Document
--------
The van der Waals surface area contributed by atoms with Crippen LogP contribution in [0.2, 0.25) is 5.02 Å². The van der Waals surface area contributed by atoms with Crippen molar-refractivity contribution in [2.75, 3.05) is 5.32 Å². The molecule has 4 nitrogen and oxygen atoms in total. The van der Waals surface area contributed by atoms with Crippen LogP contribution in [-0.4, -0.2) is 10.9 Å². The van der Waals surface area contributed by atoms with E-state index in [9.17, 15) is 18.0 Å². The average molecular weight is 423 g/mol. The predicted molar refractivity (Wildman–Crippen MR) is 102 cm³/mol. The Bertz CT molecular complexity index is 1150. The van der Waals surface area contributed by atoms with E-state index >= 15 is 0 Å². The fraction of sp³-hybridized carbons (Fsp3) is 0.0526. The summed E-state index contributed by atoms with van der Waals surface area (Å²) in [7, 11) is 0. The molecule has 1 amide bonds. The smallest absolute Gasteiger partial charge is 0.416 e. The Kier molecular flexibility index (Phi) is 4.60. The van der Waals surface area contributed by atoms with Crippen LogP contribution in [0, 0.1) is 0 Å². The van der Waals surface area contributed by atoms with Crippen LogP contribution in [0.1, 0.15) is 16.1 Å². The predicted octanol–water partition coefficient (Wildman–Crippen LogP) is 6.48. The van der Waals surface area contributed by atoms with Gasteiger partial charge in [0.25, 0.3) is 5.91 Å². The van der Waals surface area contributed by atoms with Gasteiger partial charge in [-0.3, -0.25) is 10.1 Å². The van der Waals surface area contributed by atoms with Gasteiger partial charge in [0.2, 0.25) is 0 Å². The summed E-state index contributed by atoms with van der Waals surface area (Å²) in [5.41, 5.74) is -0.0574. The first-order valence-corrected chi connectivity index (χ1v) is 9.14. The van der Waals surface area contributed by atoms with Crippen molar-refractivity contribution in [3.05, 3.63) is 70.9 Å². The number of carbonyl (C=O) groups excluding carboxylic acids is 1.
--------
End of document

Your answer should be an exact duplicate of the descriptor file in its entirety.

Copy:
The van der Waals surface area contributed by atoms with Crippen LogP contribution in [0.2, 0.25) is 5.02 Å². The van der Waals surface area contributed by atoms with Crippen molar-refractivity contribution in [2.75, 3.05) is 5.32 Å². The molecule has 4 nitrogen and oxygen atoms in total. The van der Waals surface area contributed by atoms with Crippen LogP contribution in [-0.4, -0.2) is 10.9 Å². The van der Waals surface area contributed by atoms with E-state index in [9.17, 15) is 18.0 Å². The average molecular weight is 423 g/mol. The predicted molar refractivity (Wildman–Crippen MR) is 102 cm³/mol. The Bertz CT molecular complexity index is 1150. The van der Waals surface area contributed by atoms with E-state index >= 15 is 0 Å². The fraction of sp³-hybridized carbons (Fsp3) is 0.0526. The summed E-state index contributed by atoms with van der Waals surface area (Å²) in [7, 11) is 0. The molecule has 1 amide bonds. The smallest absolute Gasteiger partial charge is 0.416 e. The Kier molecular flexibility index (Phi) is 4.60. The van der Waals surface area contributed by atoms with Crippen LogP contribution in [0, 0.1) is 0 Å². The van der Waals surface area contributed by atoms with Crippen LogP contribution in [0.1, 0.15) is 16.1 Å². The predicted octanol–water partition coefficient (Wildman–Crippen LogP) is 6.48. The van der Waals surface area contributed by atoms with Gasteiger partial charge in [0.25, 0.3) is 5.91 Å². The van der Waals surface area contributed by atoms with Gasteiger partial charge in [-0.3, -0.25) is 10.1 Å². The van der Waals surface area contributed by atoms with Gasteiger partial charge in [0.2, 0.25) is 0 Å². The summed E-state index contributed by atoms with van der Waals surface area (Å²) in [5.41, 5.74) is -0.0574. The first-order valence-corrected chi connectivity index (χ1v) is 9.14. The van der Waals surface area contributed by atoms with Crippen molar-refractivity contribution in [3.05, 3.63) is 70.9 Å². The number of carbonyl (C=O) groups excluding carboxylic acids is 1.